Among many other highlights of the first ten years was a special celebrity concert in January 2006, when oboist George Caird and cellist Jane Salmon joined Duncan for a recital of which the Dorset Echo wrote: “The three played as well as I have heard anywhere, and to a packed house.”

Tragedy struck in 2011 when Angela Nankivell died after a long illness. “She shouldered the weight of the administrative burden, which was considerable, and was a wonderful musician and a good friend. I miss her very much, and when she was ill I wondered whether we’d be able to continue”, admits Duncan. Fortunately, his colleague and friend Jean Shannon, formerly General Administrator of the Scottish Baroque Ensemble and other premier professional organisations, came to the rescue and has been Concerts Manager for the past nine seasons. “Jean really saved the series,” Duncan tells me, “and I owe her a huge debt. Jean has organised concerts for decades at the South Bank and other London venues, and she knows her job inside out and at the highest level. I could never have coped with the organisation, but Jean put an immense amount of work in and helped us to build on the structure that Angela had already set in place. We streamlined the planning process to 10 concerts per year – previously we’d had more – and we managed to build up our audiences further. Jean created a website, an electronic mailing list and regular reminder bulletins, and our audiences shot up. They usually number between 50 and 80 people these days.”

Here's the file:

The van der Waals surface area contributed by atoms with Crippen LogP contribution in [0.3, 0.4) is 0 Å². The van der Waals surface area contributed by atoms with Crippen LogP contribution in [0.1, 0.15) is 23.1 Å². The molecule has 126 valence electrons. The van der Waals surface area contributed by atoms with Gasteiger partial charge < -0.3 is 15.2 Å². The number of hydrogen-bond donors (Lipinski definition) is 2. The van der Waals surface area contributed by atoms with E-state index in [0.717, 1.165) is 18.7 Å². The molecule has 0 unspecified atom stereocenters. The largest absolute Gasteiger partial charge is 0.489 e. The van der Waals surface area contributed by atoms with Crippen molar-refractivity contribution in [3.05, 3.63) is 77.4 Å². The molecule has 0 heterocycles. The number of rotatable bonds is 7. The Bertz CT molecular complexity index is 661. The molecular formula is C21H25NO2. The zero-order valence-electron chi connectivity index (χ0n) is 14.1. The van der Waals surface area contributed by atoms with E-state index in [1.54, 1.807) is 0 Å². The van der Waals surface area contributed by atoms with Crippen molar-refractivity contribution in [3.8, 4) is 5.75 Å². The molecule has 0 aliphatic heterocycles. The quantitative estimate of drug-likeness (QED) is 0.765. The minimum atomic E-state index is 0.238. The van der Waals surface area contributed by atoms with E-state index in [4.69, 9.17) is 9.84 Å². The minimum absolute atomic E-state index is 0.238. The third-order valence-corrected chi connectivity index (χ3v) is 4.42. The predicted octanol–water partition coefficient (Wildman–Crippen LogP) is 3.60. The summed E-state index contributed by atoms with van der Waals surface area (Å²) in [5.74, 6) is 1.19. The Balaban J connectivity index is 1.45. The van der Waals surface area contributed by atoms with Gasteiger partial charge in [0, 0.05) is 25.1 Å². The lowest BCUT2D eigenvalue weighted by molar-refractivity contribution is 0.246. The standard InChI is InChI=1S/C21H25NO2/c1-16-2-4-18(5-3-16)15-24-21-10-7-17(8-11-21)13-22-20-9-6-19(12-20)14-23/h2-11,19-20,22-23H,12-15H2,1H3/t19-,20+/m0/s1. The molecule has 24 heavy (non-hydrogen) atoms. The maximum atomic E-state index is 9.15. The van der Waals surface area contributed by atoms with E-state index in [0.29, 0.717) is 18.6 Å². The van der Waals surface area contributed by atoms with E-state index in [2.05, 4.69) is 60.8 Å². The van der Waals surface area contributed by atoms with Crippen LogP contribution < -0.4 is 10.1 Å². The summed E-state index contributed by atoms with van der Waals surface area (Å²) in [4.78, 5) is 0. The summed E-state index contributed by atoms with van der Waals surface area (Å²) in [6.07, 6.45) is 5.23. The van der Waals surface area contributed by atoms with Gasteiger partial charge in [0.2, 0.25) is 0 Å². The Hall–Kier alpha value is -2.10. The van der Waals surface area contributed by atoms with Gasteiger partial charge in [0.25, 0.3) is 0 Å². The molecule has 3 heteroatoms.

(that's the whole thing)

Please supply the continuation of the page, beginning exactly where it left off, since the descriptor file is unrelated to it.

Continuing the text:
Most of the concerts since the early days were recorded by Ridgeway Radio for broadcast in Dorset County Hospital. “They have a tremendous archive”, remarks Duncan, “and I’m thrilled that we have a new association with Ridgeway Radio’s upgraded successor, Dorchester’s community FM radio station KeeP 106. It’s tremendously energising to be ever-evolving, constantly refreshing ideas – and that’s how we have to be to survive and grow.”